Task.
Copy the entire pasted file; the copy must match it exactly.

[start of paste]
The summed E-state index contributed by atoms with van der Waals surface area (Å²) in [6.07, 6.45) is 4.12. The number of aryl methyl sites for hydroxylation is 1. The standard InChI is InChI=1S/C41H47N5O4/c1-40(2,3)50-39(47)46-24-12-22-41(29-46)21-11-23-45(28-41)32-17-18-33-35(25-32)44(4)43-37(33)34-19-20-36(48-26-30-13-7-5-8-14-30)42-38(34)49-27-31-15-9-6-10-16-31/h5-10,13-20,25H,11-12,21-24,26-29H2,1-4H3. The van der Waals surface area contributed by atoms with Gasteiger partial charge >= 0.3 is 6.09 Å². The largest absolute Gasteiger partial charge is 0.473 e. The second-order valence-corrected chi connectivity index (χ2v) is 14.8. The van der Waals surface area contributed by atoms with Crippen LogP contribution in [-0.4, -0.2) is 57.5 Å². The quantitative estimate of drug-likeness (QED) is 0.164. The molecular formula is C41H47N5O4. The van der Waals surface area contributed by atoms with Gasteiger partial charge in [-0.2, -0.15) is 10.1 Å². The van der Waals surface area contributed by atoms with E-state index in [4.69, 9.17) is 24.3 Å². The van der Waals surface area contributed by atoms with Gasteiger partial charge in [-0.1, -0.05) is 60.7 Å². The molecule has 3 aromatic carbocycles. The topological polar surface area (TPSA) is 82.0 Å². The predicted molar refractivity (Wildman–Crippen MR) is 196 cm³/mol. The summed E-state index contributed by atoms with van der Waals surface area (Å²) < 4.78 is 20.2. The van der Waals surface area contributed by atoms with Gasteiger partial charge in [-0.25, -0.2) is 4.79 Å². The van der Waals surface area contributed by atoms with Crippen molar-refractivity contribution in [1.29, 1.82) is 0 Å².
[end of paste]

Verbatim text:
The summed E-state index contributed by atoms with van der Waals surface area (Å²) in [6.07, 6.45) is 4.12. The number of aryl methyl sites for hydroxylation is 1. The standard InChI is InChI=1S/C41H47N5O4/c1-40(2,3)50-39(47)46-24-12-22-41(29-46)21-11-23-45(28-41)32-17-18-33-35(25-32)44(4)43-37(33)34-19-20-36(48-26-30-13-7-5-8-14-30)42-38(34)49-27-31-15-9-6-10-16-31/h5-10,13-20,25H,11-12,21-24,26-29H2,1-4H3. The van der Waals surface area contributed by atoms with Gasteiger partial charge >= 0.3 is 6.09 Å². The largest absolute Gasteiger partial charge is 0.473 e. The second-order valence-corrected chi connectivity index (χ2v) is 14.8. The van der Waals surface area contributed by atoms with Crippen LogP contribution in [-0.4, -0.2) is 57.5 Å². The quantitative estimate of drug-likeness (QED) is 0.164. The molecular formula is C41H47N5O4. The van der Waals surface area contributed by atoms with Gasteiger partial charge in [-0.2, -0.15) is 10.1 Å². The van der Waals surface area contributed by atoms with E-state index in [4.69, 9.17) is 24.3 Å². The van der Waals surface area contributed by atoms with Gasteiger partial charge in [-0.1, -0.05) is 60.7 Å². The molecule has 3 aromatic carbocycles. The topological polar surface area (TPSA) is 82.0 Å². The predicted molar refractivity (Wildman–Crippen MR) is 196 cm³/mol. The summed E-state index contributed by atoms with van der Waals surface area (Å²) < 4.78 is 20.2. The van der Waals surface area contributed by atoms with Gasteiger partial charge in [-0.25, -0.2) is 4.79 Å². The van der Waals surface area contributed by atoms with Crippen molar-refractivity contribution in [1.29, 1.82) is 0 Å².